Home Away From Home - Musings on the notion of what makes a place “home”

City Correspondent, Roy, recently spent 6 weeks in South Korea. Upon returning to Minneapolis, he explores the idea of what it means to be a visitor and what it means to be home.

Published by Guest on 22/10/2015

Minneapolis has been my adopted home for about 15 years. My family moved here just before I entered middle school, and for an 11-year old having to change schools and meet new friends, I was bitter/upset/confused and all of the other emotions pre-teens can go through with big life changes.

It took me about 10 years for me to feel comfortable with calling Minneapolis “home”, but when I was finally ready, it felt right.

“Home” is a relatively loose word that can change meaning depending on the context in which it’s used. Home can mean the house you grew up in with your parents or it can mean the 2-bedroom apartment you’ve shared with your roommate for the last two years. To me, home isn’t a specific place, it’s an idea.

Recently, I had the opportunity to spend 6 weeks away from home and traveled to Seoul, South Korea and a few more places along the way, and just returned last week to catch Fall at its peak in Minneapolis — my favorite time of year in this city.

Both my parents are from Seoul and all my relatives from my mom’s side of the family reside in Korea, as well as many friends I made from undergrad, so it’s always a treat when I get to visit and be surrounded by people whom I love and miss — kind of like going home.

My philosophy on traveling to a different city is pretty simple: to stay for a while and try to mimic some aspects of the daily life of its citizens. Eat where the locals eat, go shopping at the local market for fresh produce, try to find a seat on the subway during rush hour, etc.

I think it’s the best way to immerse yourself in another culture while going at your own pace. There’s nothing wrong with going back to a place you’ve already visited before, you’re just adding pages to your memory book of that place.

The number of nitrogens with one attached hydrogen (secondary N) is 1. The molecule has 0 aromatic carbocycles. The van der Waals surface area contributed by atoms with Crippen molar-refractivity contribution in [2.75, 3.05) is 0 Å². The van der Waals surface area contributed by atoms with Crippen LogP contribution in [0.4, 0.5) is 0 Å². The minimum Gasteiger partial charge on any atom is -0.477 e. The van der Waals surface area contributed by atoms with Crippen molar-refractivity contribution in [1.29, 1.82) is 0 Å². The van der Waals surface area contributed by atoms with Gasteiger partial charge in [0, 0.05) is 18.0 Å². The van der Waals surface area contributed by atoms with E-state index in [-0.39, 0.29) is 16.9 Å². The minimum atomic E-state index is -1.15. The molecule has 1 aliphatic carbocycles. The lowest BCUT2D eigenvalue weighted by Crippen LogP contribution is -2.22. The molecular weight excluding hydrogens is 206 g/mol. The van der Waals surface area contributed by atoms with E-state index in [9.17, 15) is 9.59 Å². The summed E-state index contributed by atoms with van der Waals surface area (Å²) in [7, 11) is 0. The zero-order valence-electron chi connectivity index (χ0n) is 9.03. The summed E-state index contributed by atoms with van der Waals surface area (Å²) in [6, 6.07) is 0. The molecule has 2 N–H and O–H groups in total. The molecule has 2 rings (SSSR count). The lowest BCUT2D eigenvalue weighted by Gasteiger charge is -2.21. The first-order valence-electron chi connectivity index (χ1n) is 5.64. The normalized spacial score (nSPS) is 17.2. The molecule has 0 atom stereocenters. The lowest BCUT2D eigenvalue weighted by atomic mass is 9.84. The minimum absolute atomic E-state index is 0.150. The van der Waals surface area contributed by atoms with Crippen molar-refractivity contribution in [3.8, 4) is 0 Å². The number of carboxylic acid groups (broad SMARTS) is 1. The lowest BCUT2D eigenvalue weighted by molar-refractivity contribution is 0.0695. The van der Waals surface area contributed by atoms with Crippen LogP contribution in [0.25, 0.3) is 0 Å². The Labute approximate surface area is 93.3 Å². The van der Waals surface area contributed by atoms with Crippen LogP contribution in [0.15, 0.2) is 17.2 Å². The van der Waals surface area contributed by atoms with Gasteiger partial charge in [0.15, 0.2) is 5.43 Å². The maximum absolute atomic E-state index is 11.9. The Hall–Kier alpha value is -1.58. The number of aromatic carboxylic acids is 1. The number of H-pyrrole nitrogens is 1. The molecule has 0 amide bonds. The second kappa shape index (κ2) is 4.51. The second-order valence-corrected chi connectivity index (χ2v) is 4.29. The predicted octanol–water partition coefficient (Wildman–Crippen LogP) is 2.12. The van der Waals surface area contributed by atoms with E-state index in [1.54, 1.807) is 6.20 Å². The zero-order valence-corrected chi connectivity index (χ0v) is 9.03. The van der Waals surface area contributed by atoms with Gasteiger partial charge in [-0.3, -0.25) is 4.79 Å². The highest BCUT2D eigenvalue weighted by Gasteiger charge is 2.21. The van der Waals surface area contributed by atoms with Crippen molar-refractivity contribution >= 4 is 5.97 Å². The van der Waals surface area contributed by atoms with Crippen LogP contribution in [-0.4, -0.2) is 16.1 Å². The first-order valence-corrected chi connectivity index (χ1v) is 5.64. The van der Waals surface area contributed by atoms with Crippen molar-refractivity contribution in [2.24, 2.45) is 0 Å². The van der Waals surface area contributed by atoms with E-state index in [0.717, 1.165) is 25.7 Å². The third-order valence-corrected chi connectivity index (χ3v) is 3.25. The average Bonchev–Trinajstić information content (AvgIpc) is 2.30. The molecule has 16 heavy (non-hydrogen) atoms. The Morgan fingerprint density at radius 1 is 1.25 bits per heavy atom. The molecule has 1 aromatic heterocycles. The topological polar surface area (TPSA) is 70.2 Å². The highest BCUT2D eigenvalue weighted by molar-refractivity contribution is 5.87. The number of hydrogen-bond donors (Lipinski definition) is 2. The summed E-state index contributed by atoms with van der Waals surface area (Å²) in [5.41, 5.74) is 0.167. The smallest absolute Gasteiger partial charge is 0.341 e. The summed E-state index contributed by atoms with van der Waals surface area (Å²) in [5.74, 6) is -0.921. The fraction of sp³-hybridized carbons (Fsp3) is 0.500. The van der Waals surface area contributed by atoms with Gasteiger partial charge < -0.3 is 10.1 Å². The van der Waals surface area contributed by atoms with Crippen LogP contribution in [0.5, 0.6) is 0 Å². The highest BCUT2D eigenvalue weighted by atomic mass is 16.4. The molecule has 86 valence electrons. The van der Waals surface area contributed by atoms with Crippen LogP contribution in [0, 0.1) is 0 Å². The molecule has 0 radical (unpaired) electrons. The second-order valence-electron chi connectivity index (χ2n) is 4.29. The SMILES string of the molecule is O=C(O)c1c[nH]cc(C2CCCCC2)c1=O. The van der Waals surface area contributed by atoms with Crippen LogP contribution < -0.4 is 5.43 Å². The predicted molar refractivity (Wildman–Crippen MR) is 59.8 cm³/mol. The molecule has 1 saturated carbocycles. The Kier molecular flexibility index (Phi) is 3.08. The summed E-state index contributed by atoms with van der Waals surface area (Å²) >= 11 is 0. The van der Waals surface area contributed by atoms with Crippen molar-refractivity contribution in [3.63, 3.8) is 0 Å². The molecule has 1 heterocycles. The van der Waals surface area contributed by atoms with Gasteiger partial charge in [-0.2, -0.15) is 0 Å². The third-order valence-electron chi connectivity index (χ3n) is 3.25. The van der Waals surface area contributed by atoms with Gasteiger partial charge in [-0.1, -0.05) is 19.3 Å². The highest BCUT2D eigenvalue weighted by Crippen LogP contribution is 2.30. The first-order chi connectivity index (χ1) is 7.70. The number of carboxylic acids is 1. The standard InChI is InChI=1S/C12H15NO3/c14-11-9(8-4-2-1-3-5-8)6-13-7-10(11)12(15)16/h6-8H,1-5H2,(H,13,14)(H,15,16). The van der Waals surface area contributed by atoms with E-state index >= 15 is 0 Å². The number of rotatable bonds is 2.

Traveling to new places can be scary at times, especially if you’re unfamiliar with the language and other cultural differences. I believe that if you demonstrate a positive curiosity to learning, and if you show respect to the city and its citizens and culture, this foreign place will all of a sudden feel a little bit closer to home than you think.

Going through photos and reflecting on my trip, I’m reminded how relaxed I was and how I’d love to be back there already. No matter how long you’re gone, your trips always seem like they’ve been cut just a little short. But what comforts me is that we’re all neighbors - my home can be home to anybody else.

Life’s short and there’s a lot to see and do — so don’t be static. Go meet somebody new and try something you haven’t done. Even if you don’t go to a new city, you can still make the everyday new by making small changes. Take a new route home from work, or go to that restaurant you’ve been meaning to try for the last 6 months.

A city is made by its people, its citizens, but a home is made by its people as well.

You know, like homies.

Here’s to coming home.

 

- Roy -

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